Tzipi Livni has been in national politics for 20 years. For the first decade, she was on the rise, sometimes meteorically. She served in highly senior positions and came within arm’s length of the summit – the Prime Minister’s Office.
For the second decade, she was on the decline. She made a failed run for prime minister, took a time-out from politics, returned, served a pointless term in Benjamin Netanyahu’s cabinet, was fired, formed the Zionist Union joint ticket with Labor Party chairman Isaac Herzog and then was humiliatingly ousted by his successor, Avi Gabbay.
Haaretz Weekly Episode 16
Over the last four years, the public has turned its back on Livni’s ideological hallmark – diplomatic negotiations, seeking peace, a two-state solution as a guarantee of Israel’s continued existence as a Jewish and democratic state. In other words, what is commonly termed the left. She discovered that there were no buyers for these wares.
Based on the in-depth polling she conducted in recent weeks, she realized that the fault line between the right and the center-left is no longer over the Palestinian issue, but over democracy – the assault on the rule of law, the attempts to undermine the High Court of Justice, the racist legislation.
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So she changed her strategy. “The yechida for democracy,” was her new campaign slogan, using a Hebrew word that means both a military unit and “the only one.” But that didn’t work either. The people flocking to Benny Gantz and his vague messages left her below the electoral threshold.
Her decision to leave politics even before party tickets are submitted to the Central Elections Committee, to avoid wasting the “bloc’s” precious votes, was logical, necessary and dignified. A day after she was beheaded on live television at a meeting of the Zionist Union’s Knesset members, she promised that this is what she would do if there were no other choice, and she kept her word.
The irony is that the high priestess of the merger trend, the first person to identify it, was left alone just short of the finish line, unwanted by any of the key players in the center-left camp. Gabbay threw her out, Yair Lapid and Gantz refused to take her in, and all the others whose names were mentioned – like former Prime Minister Ehud Barak and the Meretz party – weren’t really relevant options.
In the political world, Livni was considered a tough customer. She was unsympathetic, not a pal, not nice. The only person who forged a deep personal connection and even a friendship with her was Herzog (just two weeks ago, they and their spouses had dinner together at her home). But Herzog could get along with Dracula.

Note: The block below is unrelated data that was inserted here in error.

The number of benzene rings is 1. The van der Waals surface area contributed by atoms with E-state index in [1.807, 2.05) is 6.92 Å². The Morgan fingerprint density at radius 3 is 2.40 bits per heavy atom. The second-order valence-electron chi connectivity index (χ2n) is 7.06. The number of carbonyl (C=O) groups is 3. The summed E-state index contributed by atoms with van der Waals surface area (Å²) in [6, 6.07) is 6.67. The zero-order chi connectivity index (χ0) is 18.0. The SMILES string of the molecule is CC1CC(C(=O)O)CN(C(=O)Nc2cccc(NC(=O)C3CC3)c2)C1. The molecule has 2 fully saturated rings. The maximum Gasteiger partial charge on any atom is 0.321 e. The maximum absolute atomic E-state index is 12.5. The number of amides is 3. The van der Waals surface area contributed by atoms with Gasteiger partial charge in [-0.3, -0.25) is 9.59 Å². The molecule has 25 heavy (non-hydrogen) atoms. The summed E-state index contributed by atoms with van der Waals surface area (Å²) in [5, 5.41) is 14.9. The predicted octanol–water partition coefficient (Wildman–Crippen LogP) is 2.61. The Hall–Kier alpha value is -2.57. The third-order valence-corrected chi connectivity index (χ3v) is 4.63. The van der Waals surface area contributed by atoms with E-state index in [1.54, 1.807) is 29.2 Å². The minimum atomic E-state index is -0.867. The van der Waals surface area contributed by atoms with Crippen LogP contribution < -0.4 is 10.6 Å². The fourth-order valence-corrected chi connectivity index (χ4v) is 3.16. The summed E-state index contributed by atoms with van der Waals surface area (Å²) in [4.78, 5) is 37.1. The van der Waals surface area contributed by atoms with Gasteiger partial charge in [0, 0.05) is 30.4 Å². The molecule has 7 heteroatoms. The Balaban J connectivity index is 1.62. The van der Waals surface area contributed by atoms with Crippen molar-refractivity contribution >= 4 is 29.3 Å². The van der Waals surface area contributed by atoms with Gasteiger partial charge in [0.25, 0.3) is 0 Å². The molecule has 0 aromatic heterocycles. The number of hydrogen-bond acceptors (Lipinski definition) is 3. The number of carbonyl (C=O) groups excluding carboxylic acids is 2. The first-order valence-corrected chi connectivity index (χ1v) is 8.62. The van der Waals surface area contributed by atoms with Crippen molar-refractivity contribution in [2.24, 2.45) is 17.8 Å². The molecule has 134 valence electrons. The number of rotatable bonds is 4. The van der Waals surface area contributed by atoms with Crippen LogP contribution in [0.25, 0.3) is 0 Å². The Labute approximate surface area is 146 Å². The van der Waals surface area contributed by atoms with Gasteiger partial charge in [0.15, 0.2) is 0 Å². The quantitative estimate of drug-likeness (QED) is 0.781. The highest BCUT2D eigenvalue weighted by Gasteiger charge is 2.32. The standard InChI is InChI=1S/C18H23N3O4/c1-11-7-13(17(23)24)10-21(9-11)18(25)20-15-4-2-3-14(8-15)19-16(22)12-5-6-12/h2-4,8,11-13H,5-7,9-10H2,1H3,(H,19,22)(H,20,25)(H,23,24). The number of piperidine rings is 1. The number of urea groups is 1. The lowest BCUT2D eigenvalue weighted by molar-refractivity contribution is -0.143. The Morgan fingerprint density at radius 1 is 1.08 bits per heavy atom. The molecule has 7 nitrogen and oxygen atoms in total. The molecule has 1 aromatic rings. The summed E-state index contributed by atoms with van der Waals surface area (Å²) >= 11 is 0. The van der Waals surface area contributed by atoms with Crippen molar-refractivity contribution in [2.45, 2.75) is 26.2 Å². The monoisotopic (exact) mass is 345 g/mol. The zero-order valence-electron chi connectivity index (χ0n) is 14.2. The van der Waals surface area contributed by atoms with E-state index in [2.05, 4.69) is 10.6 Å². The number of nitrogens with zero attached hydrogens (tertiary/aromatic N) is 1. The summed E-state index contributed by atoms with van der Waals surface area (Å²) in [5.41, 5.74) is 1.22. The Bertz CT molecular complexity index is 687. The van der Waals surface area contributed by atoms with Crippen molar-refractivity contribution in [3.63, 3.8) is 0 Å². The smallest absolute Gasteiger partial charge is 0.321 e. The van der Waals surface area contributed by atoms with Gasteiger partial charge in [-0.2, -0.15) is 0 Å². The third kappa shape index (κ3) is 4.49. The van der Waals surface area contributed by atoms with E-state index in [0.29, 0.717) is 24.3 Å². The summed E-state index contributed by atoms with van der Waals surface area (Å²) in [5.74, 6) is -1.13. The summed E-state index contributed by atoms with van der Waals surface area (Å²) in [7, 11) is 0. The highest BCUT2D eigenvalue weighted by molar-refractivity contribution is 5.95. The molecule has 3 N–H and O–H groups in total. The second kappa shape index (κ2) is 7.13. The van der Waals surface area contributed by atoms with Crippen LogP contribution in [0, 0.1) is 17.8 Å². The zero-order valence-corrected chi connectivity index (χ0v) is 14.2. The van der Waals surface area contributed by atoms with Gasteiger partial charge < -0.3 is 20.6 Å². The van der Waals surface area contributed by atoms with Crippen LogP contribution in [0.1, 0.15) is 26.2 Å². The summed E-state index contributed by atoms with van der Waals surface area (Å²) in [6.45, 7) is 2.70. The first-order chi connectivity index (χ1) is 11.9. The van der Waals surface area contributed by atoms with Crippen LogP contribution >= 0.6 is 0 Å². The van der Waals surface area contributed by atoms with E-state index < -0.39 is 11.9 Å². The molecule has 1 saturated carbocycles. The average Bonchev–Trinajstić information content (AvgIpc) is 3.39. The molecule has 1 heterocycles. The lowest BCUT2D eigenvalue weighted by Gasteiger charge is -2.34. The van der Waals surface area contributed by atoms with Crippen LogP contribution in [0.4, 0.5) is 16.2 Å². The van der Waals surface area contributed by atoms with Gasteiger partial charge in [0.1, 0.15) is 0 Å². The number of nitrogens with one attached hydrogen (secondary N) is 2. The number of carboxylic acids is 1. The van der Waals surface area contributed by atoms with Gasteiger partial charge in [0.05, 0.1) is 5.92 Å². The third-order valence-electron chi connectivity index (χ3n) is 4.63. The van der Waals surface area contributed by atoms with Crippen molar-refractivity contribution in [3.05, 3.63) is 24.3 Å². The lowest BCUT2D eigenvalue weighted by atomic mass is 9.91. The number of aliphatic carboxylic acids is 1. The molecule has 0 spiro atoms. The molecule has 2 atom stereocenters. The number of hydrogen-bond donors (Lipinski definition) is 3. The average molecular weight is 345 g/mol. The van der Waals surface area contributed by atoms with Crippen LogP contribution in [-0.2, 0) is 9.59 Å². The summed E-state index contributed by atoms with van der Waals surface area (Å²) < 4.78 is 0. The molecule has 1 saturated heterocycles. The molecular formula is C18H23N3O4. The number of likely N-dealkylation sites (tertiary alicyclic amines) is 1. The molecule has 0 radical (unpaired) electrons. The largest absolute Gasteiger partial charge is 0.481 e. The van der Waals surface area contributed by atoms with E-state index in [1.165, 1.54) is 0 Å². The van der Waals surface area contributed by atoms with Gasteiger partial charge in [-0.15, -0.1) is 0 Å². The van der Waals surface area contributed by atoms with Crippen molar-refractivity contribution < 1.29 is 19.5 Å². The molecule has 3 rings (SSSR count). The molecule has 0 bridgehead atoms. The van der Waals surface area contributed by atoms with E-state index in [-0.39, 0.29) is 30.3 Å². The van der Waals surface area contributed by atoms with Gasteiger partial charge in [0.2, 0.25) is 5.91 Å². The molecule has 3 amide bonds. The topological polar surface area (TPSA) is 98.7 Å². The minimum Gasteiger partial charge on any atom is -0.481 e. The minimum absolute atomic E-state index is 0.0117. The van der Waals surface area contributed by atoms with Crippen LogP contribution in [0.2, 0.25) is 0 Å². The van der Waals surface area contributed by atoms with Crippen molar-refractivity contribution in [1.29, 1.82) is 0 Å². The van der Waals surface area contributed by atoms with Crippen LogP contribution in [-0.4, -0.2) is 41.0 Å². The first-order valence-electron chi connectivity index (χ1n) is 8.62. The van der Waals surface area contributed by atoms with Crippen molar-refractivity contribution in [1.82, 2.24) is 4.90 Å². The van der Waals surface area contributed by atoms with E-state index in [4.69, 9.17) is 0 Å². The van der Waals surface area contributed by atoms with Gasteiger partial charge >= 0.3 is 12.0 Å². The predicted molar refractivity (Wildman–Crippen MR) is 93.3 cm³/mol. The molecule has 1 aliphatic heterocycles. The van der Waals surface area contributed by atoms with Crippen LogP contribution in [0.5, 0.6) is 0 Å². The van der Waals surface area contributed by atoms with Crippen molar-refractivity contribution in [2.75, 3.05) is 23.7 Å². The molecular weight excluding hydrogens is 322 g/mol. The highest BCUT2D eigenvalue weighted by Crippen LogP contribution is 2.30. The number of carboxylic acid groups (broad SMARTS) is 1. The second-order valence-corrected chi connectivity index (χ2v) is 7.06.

The other players in the arena had trouble swallowing her. It wasn’t just her leftist image, but her character, that drove them away.
Lapid may have made a mistake by not bringing her into his Yesh Atid party. True, Livni alone wouldn’t have crossed the electoral threshold, but by joining forces with someone who has a clear message on the issues Yesh Atid presumes to represent, Lapid’s party might have gained momentum.
Moshe Ya’alon’s Telem party was winning barely 1.5 Knesset seats in the polls. But when he joined Gantz’s Hosen L’Yisrael party, it created momentum greater than Telem’s size alone could account for. That’s also presumably what will happen with Orli Levi-Abekasis’ Gesher party, which also seems set to join Gantz.
And that’s without even mentioning the ultimate merger between Livni’s Hatnuah party and Herzog’s Labor on the eve of the 2015 election. The whole they created was much bigger than the sum of its parts.
Lapid had nothing to lose by bringing in Livni. His years of heroic efforts to woo rightist voters had in any case failed utterly. Livni could only have helped him, primarily at the expense of Labor and Meretz.
Lapid has once again proven that he’s unsuited for teamwork. His ego occupies the entirety of the web of considerations that’s supposed to guide a politician competing to lead his bloc rather than to be prime minister.
On the very day that Livni left politics, taking with her the values she represented, Netanyahu invited the leaders of the Habayit Hayehudi and National Union parties, Rafi Peretz and Bezalel Smotrich, to his office. Like a matchmaker run amok, he will request and urge and exercise all his “charm” to convince them to run on a joint ticket together with Kahanists, racists and xenophobes, with fomenters of division and persecutors of homosexuals, from Eli Yishai to Michael Ben Ari to Itamar Ben-Gvir.
It’s for the sake of the bloc, of course. But also so that they’ll be by his side in the Knesset during the coming term, when he seeks to pass demagogic legislation that will save him from the terror of the law. He’s certain he can count on them.